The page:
Is Prayer Selfish?
Continued from previous page
Exceptionalism: Much of literature is devoted to the fantasy that the rules don’t apply to us. Our dream protagonists are superhuman. They are unconscionably rich, incomparably beautiful, and able to survive blows to their heads and internal organs that would leave any realistic story devoid of characters by the end of the first chapter. In children’s fiction, the Harry Potter series plays out this sort of fantasy for several thousand pages: there are Muggles and then there are those to whom the rules of physics don’t apply. The Twilight series offers a more titillating version of exceptionalism to love-hungry pubescent girls and their adult analogues: the fantasy that some supernaturally beautiful and powerful male who has been around for hundreds of years finds you as addictive as heroin. The ancient texts gathered into the Bible give us a glimpse of how long analogous fantasies have held appeal for people of all ages. Instead of a nubile 17-year-old, a tribe of wandering herdsmen is Chosen by the supernatural one. As he fights to protect them (and ultimately bring them into his immortality), the sun stands still, walls fall down, water turns to wine, the blind can see, and poisonous snakes have no effect. Ask anything in prayer, believing, the Chosen are promised, and it shall be done. And death shall have no dominion.
Desire and helplessness. By contrast with fantasy, the real world can be quite a let-down. Life is complicated. We often feel powerless to affect the things that matter to us, large and small. Parking lots get full just when we’re in a hurry. Information we’ve studied disappears when we walk into a test. Kids get hurt. Income and bills won’t line up. Hurricanes come out of nowhere. The human condition is fraught with yearning, frustration, danger, and the specter of our own mortality; and our ability to protect ourselves and those we love is limited. At the same time, most of us have some hazy memory of a time when things were different, when an all-powerful parent or even two could anticipate what we wanted and make it happen. The magic of an omnipotent caretaker kept us safe in a scary world and, when we were hurting, that magic made things better.
Is it so bad to want such a benefactor again? Is it so bad to ask a favor now and then and to give God a little credit when things go our way? Unfortunately, I think the answer is yes.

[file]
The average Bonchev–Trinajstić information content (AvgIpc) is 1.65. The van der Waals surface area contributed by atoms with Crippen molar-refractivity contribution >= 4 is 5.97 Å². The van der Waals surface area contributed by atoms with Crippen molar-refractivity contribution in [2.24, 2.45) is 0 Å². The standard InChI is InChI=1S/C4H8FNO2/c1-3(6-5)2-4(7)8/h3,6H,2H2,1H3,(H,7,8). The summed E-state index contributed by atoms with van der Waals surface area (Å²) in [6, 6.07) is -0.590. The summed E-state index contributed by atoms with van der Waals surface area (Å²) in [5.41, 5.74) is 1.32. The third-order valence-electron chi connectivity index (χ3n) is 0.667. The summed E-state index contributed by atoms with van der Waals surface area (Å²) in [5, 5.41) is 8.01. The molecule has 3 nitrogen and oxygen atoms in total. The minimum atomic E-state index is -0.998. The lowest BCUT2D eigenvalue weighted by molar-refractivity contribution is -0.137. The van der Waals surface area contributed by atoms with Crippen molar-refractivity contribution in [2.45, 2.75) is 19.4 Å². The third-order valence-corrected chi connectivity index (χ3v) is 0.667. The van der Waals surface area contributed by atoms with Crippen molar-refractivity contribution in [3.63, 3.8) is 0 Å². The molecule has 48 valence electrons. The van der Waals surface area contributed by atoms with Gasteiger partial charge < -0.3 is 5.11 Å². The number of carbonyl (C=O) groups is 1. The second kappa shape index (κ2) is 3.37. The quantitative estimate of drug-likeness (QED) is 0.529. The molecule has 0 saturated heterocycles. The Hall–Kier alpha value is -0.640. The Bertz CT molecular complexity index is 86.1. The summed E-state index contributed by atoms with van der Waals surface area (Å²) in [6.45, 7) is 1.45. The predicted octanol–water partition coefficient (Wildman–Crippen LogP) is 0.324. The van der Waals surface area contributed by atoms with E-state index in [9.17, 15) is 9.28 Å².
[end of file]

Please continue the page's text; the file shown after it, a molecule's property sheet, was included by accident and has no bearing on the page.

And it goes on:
I say this because intercessory prayer doesn’t merely exploit egocentrism and exceptionalism, it reinforces them. This is true in part because the subject of many prayers is some form of zero-sum game, football being the obvious example. Asking God to stack the odds in my favor is asking him to stack them against someone else. One team has to lose. The last parking spot can go to only one driver. If I want God to improve my SAT score, I want it improved relative to the other test-takers. In ways that are sometimes subtle and sometimes not, prayer frequently seeks advantage in a competition. It is understandable that each of us wants to come out on top, but to sanctify this desire—to make it holy--is degrading. It makes both us and the world around us a little meaner.
Ironically, the same problem holds for many prayers of thanksgiving. When orthodox Jewish men thank God each morning that they were not made “a gentile or a slave or a woman,” the ugliness is obvious to everyone except those doing the praying. But we often miss the self-centeredness in what can seem on the surface like simple expressions of gratitude. When a man can face a national television audience and say, Praise God, he made me late for the plane that crashed!-- what is he saying about the people who arrived on time? When a sports team gives God credit for their win, what are they inferring about the other team? When we sit around the dining table in our most slimming jeans and thank God that he has blessed us with pork roast and potatoes, what are we implying about those 26,000 kids who will die tonight for lack of a thin gruel? What is the subtext of the common saying, “There but for the grace of God go I?”